by Katy Grimes | August 6, 2013 2:43 pm
As the Assembly returns to work this week, California legislators are looking at expanding the “scope of practice” for California’s para-professional medical practitioners — nurses, licensed vocational nurses, nurse practitioners and physician assistants — along with optometrists and pharmacists.
Three bills by Sen. Ed Hernandez, D-West Covina, who is also an optometrist, would expand the definition of the scope of practice and medical duties for optometrists, nurse practitioners and pharmacists, will be heard today at a hearing in the Assembly Business, Professions and Consumer Protection Committee.
Hernandez, who chairs the Senate Health Committee, introduced the three “scope and practice” bills earlier in the year to address the anticipated doctor shortage as Obamacare implementation takes place in California. But during committee hearings earlier in the spring, it became evident there will be a battle with physicians over this “scope of care,” and what the role of professionals versus para-professionals will be in the future.
And some are concerned with Hernandez authoring a bill from which he would personally benefit.
Ophthalmologists, optometrists and opticians all provide eye-care services, but optometrists and opticians are not physicians.
According to the Harvard Journal of Ophthalmology, an ophthalmologist is a physician (doctor of medicine, M.D., or doctor of osteopathy, D.O.) who specializes in the medical and surgical care of the eyes and visual system and in the prevention of eye disease and injury. An ophthalmologist has completed four or more years of college premedical education, four or more years of medical school, one year of internship and three or more years of specialized medical and surgical and refractive training and experience in eye care.
An optometrist is a health-service provider who is involved exclusively with vision problems. Optometrists are specifically educated and trained by an accredited optometry college in a four-year course but do not attend medical school.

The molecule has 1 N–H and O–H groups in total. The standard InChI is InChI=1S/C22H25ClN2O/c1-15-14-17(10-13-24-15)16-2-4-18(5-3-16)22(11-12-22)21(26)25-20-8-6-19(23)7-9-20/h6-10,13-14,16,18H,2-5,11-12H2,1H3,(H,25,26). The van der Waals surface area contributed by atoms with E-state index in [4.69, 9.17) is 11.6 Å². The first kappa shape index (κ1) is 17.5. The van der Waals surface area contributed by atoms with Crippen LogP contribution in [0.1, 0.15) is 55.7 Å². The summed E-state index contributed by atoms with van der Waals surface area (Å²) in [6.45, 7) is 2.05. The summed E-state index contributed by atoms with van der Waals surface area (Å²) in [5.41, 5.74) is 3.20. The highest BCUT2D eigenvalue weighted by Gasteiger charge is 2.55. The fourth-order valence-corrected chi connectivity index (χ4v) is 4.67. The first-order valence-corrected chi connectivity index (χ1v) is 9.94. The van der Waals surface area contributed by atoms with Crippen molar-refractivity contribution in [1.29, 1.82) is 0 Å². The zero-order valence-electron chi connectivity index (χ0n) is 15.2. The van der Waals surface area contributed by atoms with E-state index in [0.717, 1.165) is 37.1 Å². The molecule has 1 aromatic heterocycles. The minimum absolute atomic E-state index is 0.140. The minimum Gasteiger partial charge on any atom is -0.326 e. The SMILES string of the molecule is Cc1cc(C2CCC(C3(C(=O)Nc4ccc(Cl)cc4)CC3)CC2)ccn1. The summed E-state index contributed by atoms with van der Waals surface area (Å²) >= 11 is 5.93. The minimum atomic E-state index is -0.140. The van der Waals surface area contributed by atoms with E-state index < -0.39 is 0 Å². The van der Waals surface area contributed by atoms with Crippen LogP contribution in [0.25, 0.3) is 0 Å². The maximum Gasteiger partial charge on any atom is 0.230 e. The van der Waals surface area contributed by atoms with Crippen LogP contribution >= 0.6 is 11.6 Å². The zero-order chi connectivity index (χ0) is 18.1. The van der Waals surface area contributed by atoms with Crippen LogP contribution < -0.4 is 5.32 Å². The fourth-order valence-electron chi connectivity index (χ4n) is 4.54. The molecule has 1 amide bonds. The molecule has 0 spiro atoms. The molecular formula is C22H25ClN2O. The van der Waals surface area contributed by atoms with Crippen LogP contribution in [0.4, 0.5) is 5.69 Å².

Hernandez’s bills would allow optometrists to do many procedures currently only performed by ophthalmologists.
Expanded coverage, but not enough care providers
“Here in the state of California, we have a capacity issue. We have a work-force shortage,” Hernandez said at a joint Senate Health Committee and Business and the Professions and Economic Development Committee hearing I attended in March. Hernandez warned the problem is already at a breaking point in California’s inner cities and rural areas. Up to 7 million uninsured Californians will be required to be insured as of next year.
“How is it that we’re going to be requiring somebody to purchase health insurance, but yet they won’t have access to a doctor?” Hernandez asked. “This is what we need to address.”
“We are working hard at the state level to ensure every Californian has access to affordable, quality health coverage, but what good is a health insurance card if you can’t get into see a health care provider when you need one?” said Hernandez. “We need to make better use of the trained health care workforce we already have if we are ever going to meet demand.”
But Senate Bill 492, which is opposed by the California Medical Association and other physician groups, would give minimally trained eye doctors the authority “to perform vaccinations and surgical and non-surgical primary care procedures,” according to Hernandez.
Donations raise conflict of interest question
“Such a major expansion in the scope of practice would financially benefit the state’s 9,000 optometrists, including Hernandez and his wife, Diane, who also is an optometrist at Hernandez Optometry,” my colleague John Hrabe wrote in June (“Sen. Hernandez authors bills to benefit his optometry practice”).
“In return, optometrists throughout the state, who under normal circumstances might be his competition, have supported Hernandez with gifts and more than $140,000 in campaign contributions.”
Hernandez’s bills are Senate Bills 491, 492 and 493. Sen. Fran Pavley, D-Agoura Hills, authored Senate Bill 352, which would expand the “scope of practice” for physician’s assistants.
Assemblyman Dr. Richard Pan, D-Sacramento, authored AB 980, which would remove the current requirements that abortions are to be done in a medically surgical and sterile setting, with a post-abortion recovery area adequate for recovering patients, and a counseling area that is maintained and provides privacy for patients requesting it.
Taking up efforts defeated last year, Assemblywoman Toni Atkins, D-San Diego, is pushing AB 154 to allow nurses, midwives and physician assistants to perform abortions.
Last year, Sen. Christine Kehoe, D-San Diego, authored SB 1501, a bill originally written about boating and waterways. But Kehoe gutted it and replaced the language with the abortion bill.
Prior to SB 1501, there was SB 1338, also by Kehoe, which would have allowed nurse practitioners, nurse midwives and physician assistants to provide first-trimester abortions. Kehoe scaled her bill down to include only 41 providers that are involved in a UC San Francisco pilot program throughout the state. But a Senate committee deadlocked on the vote, and the bill failed to pass.
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